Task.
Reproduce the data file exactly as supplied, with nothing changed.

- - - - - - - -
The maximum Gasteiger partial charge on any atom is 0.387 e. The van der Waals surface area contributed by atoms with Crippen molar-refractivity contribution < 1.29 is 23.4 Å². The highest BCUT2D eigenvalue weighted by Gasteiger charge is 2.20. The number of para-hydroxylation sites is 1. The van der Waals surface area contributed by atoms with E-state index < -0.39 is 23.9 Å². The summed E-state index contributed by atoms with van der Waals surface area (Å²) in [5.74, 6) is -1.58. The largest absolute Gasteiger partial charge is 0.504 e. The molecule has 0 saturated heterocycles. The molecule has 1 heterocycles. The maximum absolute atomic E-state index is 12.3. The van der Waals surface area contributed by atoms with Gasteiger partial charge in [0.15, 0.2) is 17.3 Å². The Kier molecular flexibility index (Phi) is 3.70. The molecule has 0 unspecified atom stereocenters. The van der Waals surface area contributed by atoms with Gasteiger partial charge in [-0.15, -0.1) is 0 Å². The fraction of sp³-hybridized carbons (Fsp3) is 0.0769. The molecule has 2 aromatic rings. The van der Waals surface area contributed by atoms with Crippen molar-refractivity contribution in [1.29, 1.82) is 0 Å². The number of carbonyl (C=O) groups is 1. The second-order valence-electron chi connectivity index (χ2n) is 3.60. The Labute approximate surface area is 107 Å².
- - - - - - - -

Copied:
The maximum Gasteiger partial charge on any atom is 0.387 e. The van der Waals surface area contributed by atoms with Crippen molar-refractivity contribution < 1.29 is 23.4 Å². The highest BCUT2D eigenvalue weighted by Gasteiger charge is 2.20. The number of para-hydroxylation sites is 1. The van der Waals surface area contributed by atoms with E-state index < -0.39 is 23.9 Å². The summed E-state index contributed by atoms with van der Waals surface area (Å²) in [5.74, 6) is -1.58. The largest absolute Gasteiger partial charge is 0.504 e. The molecule has 0 saturated heterocycles. The molecule has 1 heterocycles. The maximum absolute atomic E-state index is 12.3. The van der Waals surface area contributed by atoms with Gasteiger partial charge in [0.15, 0.2) is 17.3 Å². The Kier molecular flexibility index (Phi) is 3.70. The molecule has 0 unspecified atom stereocenters. The van der Waals surface area contributed by atoms with Gasteiger partial charge in [-0.15, -0.1) is 0 Å². The fraction of sp³-hybridized carbons (Fsp3) is 0.0769. The molecule has 2 aromatic rings. The van der Waals surface area contributed by atoms with Crippen molar-refractivity contribution in [1.29, 1.82) is 0 Å². The number of carbonyl (C=O) groups is 1. The second-order valence-electron chi connectivity index (χ2n) is 3.60. The Labute approximate surface area is 107 Å².